The 5-4 Supreme Court decision upholding an Ohio law that uses "special procedures" to remove invalid voter registrations from the rolls is a huge victory for election integrity.
It opens the door to curtailing drastically the too-frequent use of phantom voters to game electoral system.
Ohio's law stated that when voters do not show up in two consecutive elections, the state is to send out a mailer asking the voter to respond to keep his or her registration active. The mailer must include a stamped, self-addressed reply envelope to maximize the convenience of replying. If the state gets no response and the voter doesn't vote in the next two consecutive elections, his or her name is dropped from the rolls.
The Pew Research Foundation has found that 24 million voter registrations in the U.S. are "no longer valid or significantly inaccurate." That's about 1 out of every 8.
Pew reports that more than 1.8 million deceased people are listed as voters and almost 3 million have registrations in more than one state.
Combined with the absence of a photo identification requirement in many states, these inaccuracies invite and enable voter fraud.
It is just too easy for someone to show up at the polls and vote claiming to be someone who is dead or has moved.
Indeed, North Carolina reported that upward of 35,000 people might have double voted in the state in 2012, casting ballots there as well as in another state.
In his majority opinion, Justice Samuel Alito argued that the Ohio requirement was neither unduly burdensome nor would it deter honest people from voting.
"The notice in question here warns recipients that unless they take the simple and easy step of mailing back the preaddressed, postage prepaid card — or take the equally easy step of updating their information online — their names may be removed from the voting rolls if they do not vote during the next four years," Alito wrote. "It was Congress's judgment that a reasonable person with an interest in voting is not likely to ignore notice of this sort."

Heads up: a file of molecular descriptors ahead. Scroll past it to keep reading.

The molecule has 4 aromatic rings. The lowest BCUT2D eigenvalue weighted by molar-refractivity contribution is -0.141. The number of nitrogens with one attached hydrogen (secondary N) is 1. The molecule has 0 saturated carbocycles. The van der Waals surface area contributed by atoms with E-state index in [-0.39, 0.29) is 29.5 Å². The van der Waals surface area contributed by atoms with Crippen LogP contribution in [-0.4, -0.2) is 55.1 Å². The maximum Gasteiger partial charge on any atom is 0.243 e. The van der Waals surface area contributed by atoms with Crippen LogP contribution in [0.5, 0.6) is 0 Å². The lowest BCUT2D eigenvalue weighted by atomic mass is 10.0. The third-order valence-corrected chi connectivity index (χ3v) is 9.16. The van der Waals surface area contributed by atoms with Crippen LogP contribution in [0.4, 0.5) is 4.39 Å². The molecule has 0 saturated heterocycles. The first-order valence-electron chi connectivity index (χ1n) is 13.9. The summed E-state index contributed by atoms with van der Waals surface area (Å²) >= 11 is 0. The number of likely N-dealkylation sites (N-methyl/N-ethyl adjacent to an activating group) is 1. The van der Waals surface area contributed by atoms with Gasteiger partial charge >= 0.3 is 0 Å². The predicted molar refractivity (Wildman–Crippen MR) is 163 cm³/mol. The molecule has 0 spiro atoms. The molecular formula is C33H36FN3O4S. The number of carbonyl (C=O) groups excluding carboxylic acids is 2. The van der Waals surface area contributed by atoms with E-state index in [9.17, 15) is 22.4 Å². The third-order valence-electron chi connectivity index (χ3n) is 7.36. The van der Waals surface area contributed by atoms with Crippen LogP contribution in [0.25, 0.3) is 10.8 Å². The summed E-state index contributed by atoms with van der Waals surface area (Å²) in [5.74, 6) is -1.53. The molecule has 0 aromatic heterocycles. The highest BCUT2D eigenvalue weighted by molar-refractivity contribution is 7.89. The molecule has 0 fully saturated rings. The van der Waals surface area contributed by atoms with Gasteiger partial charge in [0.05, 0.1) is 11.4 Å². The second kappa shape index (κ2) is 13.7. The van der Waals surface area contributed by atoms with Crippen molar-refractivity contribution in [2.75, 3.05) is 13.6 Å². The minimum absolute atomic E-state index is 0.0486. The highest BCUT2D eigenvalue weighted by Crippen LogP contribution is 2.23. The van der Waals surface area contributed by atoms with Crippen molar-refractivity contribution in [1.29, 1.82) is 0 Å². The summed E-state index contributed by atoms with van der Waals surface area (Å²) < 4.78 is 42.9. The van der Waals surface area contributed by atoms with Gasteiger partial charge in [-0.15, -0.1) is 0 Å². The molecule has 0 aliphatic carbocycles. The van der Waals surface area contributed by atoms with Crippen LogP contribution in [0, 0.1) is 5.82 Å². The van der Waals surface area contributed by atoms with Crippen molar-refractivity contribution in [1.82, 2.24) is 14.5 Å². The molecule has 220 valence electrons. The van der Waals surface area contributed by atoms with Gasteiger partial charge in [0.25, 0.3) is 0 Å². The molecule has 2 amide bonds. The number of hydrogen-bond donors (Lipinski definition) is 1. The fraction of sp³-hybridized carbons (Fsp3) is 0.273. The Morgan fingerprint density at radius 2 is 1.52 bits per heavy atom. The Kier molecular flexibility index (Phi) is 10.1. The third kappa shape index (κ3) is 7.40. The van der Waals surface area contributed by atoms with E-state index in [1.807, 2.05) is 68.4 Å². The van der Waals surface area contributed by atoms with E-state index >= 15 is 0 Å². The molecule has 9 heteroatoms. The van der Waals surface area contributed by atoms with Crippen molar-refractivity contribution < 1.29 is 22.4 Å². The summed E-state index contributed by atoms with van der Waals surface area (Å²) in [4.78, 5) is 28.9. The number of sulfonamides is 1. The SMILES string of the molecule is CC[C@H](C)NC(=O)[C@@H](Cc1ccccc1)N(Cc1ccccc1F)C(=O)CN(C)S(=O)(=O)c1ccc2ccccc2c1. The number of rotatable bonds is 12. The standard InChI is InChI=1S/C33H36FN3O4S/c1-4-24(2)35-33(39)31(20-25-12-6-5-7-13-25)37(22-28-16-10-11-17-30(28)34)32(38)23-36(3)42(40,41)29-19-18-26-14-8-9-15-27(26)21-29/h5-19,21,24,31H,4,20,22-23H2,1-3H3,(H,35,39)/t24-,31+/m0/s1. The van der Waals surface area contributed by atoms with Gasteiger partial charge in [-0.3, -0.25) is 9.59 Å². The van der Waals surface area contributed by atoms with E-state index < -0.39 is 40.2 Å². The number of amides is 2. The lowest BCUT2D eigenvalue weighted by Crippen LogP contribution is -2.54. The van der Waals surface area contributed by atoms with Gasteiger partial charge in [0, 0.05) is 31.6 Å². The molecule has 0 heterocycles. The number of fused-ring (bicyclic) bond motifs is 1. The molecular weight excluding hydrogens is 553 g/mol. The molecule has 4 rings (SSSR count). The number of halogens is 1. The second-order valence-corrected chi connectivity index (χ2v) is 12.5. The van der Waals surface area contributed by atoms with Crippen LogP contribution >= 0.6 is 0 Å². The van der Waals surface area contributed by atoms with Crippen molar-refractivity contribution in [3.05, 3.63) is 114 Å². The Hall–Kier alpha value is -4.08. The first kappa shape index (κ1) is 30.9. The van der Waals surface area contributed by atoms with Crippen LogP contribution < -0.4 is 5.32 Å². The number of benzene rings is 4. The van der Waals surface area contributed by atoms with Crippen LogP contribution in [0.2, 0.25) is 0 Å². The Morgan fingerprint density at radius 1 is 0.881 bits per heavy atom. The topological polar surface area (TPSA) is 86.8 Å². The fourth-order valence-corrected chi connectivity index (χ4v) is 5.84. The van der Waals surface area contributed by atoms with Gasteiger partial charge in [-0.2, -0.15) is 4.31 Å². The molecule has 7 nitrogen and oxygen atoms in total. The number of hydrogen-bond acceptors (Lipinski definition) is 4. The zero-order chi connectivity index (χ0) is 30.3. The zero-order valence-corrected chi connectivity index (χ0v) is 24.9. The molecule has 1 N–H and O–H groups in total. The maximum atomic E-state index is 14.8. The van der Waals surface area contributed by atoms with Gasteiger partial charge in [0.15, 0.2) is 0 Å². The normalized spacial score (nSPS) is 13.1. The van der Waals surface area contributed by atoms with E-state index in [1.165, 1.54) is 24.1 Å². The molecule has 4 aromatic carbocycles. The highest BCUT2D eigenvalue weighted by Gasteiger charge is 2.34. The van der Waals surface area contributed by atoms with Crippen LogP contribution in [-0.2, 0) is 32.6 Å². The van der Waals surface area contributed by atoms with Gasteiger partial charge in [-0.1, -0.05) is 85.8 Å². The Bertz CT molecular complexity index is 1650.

Indeed, voter fraud might have helped Hillary Clinton carry New Hampshire in the 2016 election. Her margin of victory, in contesting the state's four electoral votes, was 2,736. But the state's election officials report that more than 6,540 voters used out-of-state driver's licenses to vote in the election. This corroborates media reports of large numbers of Massachusetts Democrats crossing the border to vote illegally.
Since the 2016 election, only 15 percent of those who voted in New Hampshire using out-of-state licenses have subsequently applied for and gotten an in-state license. Of those who have not sought a New Hampshire license after having voted using an out-of-state license, only 3.3 percent have cars registered in New Hampshire.
More consequential for the country, Republican Sen. Kelly Ayotte was defeated by Democrat Maggie Hassan by only 1,017 votes. So voter fraud might have left the GOP with only its current slender margin of control in the Senate.
The Supreme Court decision will allow states to clean up their voter rolls.
Doubtless, the blue states won't do it. But we can hope that swing states will and that elections will be more honest in the future.